Doing circuits...

I've spent all morning racing the approaching southerly cold front, doing circuits with my green wheelbarrow. And I've been thinking - am I really ready for winter in the garden?

Thursday 22nd May

Paths and lawns everywhere are covered in the last of the fallen autumn leaves. I raked underneath the Driveway Lawn's flowering cherry this morning - eight golden barrowfuls, tipped out into the new Shrubbery.

 In the driveway.
Autumn Gold

I collected six loads of firewood, and stacked them at the back of the house under shelter. Then I started to clean up the narrow border at the end of the driveway - trimming flaxes, cutting back dahlias and phlox, and pruning a pushy weeping silver birch tree which has confused its branch angles. Serious tree action is required when a weeper starts to transform into a vase shape.


I was going so well. But the temperature dropped to eight degrees (Celsius) and the rain started, so I retired inside to think about winter garden preparations. I rather wish I was thinking about a trip to some summery gardens in the northern hemisphere! It's time to give bouquets to all gardeners who are seriously forced inside for months during winter. I'd struggle, and it doesn't bear thinking about how gloomy my journals would get! Aargh!

 It's hard work being a dog...
Rusty Dog Asleep

And now I've dried off and warmed up, all I can really think of are the physical maintenance jobs my garden needs - like raking leaves and collecting firewood. And so I might go back outside in thermals and tidy underneath another tree. Aargh! Winter!

There are some exciting things on the Moosey horizon, though. I'm getting a new bridge over the water race. I've found a whole opus of Brahms piano pieces which I've never ever played before. And garden-wise my flax hybrids are starting to dominate with their beautiful colours and forms. And my lovely London web-master son is doing something really, really exciting today. Yippee! Wish I was there...

 Please let me in! I promise not to be a bully.

Cats, Dogs, and Hens

My animals are always really nice to me when winter approaches. My cats love me, my dog loves me, and my hens love me. That's my interpretation of their increased responses, anyway, and I'm sticking to it! It's nothing to do with the sneaky mid-day snacks that get put out for my three old cats - Mugsy, Jerome, and Stumpy - or the extra meals of cooked potato and pumpkin my chooks get at the moment.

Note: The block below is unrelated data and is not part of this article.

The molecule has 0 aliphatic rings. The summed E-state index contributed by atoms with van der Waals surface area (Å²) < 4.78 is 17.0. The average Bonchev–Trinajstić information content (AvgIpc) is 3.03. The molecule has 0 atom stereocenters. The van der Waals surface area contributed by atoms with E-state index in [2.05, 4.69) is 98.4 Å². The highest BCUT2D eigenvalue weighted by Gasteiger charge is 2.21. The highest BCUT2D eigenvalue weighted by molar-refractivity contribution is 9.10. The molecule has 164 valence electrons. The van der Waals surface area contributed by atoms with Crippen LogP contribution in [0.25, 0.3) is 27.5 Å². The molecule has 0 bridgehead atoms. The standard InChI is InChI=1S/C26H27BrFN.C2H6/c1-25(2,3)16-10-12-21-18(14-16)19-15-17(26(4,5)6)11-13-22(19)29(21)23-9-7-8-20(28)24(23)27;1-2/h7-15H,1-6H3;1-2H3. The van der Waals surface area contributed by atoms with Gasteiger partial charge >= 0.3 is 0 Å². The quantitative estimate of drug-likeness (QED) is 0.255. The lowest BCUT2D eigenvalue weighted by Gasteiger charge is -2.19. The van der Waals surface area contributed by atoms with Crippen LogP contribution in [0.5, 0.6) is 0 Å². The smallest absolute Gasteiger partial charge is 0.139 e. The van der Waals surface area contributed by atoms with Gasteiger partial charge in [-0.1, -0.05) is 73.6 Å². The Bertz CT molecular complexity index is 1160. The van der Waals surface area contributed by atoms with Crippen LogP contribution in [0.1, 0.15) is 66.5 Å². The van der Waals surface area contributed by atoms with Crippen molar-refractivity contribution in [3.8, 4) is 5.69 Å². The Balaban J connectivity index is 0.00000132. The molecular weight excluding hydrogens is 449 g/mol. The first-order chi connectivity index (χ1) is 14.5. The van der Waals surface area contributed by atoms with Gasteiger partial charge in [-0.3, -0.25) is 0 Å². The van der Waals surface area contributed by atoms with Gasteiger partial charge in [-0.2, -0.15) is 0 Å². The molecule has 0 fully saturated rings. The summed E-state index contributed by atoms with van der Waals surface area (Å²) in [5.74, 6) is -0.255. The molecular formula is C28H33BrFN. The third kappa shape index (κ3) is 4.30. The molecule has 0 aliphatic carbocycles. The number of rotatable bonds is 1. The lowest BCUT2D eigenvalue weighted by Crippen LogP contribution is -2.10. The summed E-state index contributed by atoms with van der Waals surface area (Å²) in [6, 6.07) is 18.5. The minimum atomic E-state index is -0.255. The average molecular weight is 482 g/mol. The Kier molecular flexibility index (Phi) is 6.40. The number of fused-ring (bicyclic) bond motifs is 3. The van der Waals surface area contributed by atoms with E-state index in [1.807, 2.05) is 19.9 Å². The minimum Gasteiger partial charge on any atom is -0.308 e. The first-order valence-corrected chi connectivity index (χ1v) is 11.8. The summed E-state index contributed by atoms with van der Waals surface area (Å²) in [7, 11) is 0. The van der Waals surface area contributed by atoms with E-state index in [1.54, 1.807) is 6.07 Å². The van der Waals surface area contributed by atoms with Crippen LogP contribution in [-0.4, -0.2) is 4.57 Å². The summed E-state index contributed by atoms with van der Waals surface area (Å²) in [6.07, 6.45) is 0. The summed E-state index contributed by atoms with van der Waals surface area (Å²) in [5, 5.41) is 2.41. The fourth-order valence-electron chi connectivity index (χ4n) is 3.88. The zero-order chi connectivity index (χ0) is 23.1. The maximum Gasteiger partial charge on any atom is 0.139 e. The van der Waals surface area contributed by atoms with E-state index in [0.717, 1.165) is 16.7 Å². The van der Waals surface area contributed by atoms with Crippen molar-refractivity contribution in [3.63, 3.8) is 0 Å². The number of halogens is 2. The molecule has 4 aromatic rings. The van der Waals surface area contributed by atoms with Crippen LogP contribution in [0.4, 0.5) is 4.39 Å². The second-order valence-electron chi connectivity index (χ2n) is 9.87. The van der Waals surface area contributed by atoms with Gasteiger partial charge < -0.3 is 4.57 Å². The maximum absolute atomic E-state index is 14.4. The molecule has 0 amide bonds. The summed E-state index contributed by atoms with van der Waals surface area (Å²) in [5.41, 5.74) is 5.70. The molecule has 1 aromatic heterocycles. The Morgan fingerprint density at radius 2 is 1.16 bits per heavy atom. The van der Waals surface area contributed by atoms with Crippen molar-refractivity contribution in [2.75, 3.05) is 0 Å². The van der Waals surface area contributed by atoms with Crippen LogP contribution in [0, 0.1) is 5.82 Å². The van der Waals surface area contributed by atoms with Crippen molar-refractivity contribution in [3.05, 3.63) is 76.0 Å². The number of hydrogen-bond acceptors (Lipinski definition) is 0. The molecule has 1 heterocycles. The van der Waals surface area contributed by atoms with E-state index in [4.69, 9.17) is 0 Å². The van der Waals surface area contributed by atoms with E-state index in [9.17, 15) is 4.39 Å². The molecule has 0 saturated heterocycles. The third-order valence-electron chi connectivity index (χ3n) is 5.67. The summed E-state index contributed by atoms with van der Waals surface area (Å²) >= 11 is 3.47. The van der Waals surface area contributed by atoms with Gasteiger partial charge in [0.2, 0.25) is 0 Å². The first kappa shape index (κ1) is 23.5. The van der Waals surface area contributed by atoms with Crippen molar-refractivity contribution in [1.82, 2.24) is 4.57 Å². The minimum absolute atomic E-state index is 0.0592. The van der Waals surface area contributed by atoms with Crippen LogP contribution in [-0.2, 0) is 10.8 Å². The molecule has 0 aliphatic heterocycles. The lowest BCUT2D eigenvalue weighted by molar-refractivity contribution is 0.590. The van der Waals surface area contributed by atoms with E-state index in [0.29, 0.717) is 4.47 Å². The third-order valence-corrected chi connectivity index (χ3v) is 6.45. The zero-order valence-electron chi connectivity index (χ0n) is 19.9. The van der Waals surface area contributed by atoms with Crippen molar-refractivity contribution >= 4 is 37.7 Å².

Oops - Tiger the cat, AKA the current house bully, is stuck outside, looking wet and miserable. Ha! Tiger - how about we two negotiate your return to the warmth? You need to promise me you'll stop lurking underneath chairs, then jumping out and scaring little Lilli-Puss.

Friday 23rd May

There may not be much gardening done today, either, with cold intermittent rain and 'snow flurries' possible. If I have to have any 'flurrying' I'd rather it was done just by autumn leaves.

Yesterday I did some good pre-winter thinking, focused on the reality of this wonderful season. The frosts are killing off all the fungal spores and sucking insects. My roses and peonies are having a well-deserved rest. My shrubs are hunkering down, ready to surprise me with beautiful new growth next spring. All my new daffodil bulbs are growing madly.

Old Photographs of Summer - Oh Dear!

Then I made the mistake of looking through old summery photographs to find a good picture of the rose Sharifa Asma. So much colour! So many beautiful flowers! And so many pictures of B-Puss my eccentric white cat, who is no longer with us. Oh dear - how easily the mature pre-elderly can reminisce, and how quickly the mood can change!

 My flowering cherries.
More Leaves - the Pond Paddock

Typically I found every other fluffy pink David Austin rose except Sharifa Asma, and then became nicely distracted with some really funny-cute kitten pictures. There was Tiger looking so pretty, and Fluff-Fluff sitting (and fitting) on my foot. My goodness he was a tiny kitten!

 A huge cat with heaps of fluffy fur.

Today I promise to pick up more horse manure, spread it somewhere, and then rake more leaves. I have a fat-leafed Cordyline which replaces a pot casualty, one Choisya Sundance, one wine red flax, and three Pittosporums to plant in the back of the Shrubbery. Yippee! Who needs warm, summery flower colours? I have my beautiful shrubs with interesting leaf tones and my thermal underwear.